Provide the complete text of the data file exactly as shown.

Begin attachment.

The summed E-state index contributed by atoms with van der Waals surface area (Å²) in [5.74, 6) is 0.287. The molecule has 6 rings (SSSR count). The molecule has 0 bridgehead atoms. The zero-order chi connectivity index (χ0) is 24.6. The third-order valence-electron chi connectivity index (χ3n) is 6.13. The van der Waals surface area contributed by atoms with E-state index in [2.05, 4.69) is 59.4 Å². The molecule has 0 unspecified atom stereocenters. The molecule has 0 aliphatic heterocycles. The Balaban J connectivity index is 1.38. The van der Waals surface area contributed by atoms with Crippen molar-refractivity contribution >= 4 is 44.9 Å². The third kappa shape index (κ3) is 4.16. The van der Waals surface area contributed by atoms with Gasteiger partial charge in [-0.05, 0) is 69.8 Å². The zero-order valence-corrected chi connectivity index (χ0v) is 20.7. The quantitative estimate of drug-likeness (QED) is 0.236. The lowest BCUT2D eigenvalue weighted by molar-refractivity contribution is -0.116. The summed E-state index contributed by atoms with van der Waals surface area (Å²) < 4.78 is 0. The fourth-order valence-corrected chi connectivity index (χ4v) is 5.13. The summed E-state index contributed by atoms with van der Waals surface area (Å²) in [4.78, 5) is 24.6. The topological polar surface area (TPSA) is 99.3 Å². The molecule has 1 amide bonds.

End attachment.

The summed E-state index contributed by atoms with van der Waals surface area (Å²) in [5.74, 6) is 0.287. The molecule has 6 rings (SSSR count). The molecule has 0 bridgehead atoms. The zero-order chi connectivity index (χ0) is 24.6. The third-order valence-electron chi connectivity index (χ3n) is 6.13. The van der Waals surface area contributed by atoms with E-state index in [2.05, 4.69) is 59.4 Å². The molecule has 0 unspecified atom stereocenters. The molecule has 0 aliphatic heterocycles. The Balaban J connectivity index is 1.38. The van der Waals surface area contributed by atoms with Crippen molar-refractivity contribution >= 4 is 44.9 Å². The third kappa shape index (κ3) is 4.16. The van der Waals surface area contributed by atoms with Gasteiger partial charge in [-0.05, 0) is 69.8 Å². The zero-order valence-corrected chi connectivity index (χ0v) is 20.7. The quantitative estimate of drug-likeness (QED) is 0.236. The lowest BCUT2D eigenvalue weighted by molar-refractivity contribution is -0.116. The summed E-state index contributed by atoms with van der Waals surface area (Å²) < 4.78 is 0. The fourth-order valence-corrected chi connectivity index (χ4v) is 5.13. The summed E-state index contributed by atoms with van der Waals surface area (Å²) in [4.78, 5) is 24.6. The topological polar surface area (TPSA) is 99.3 Å². The molecule has 1 amide bonds.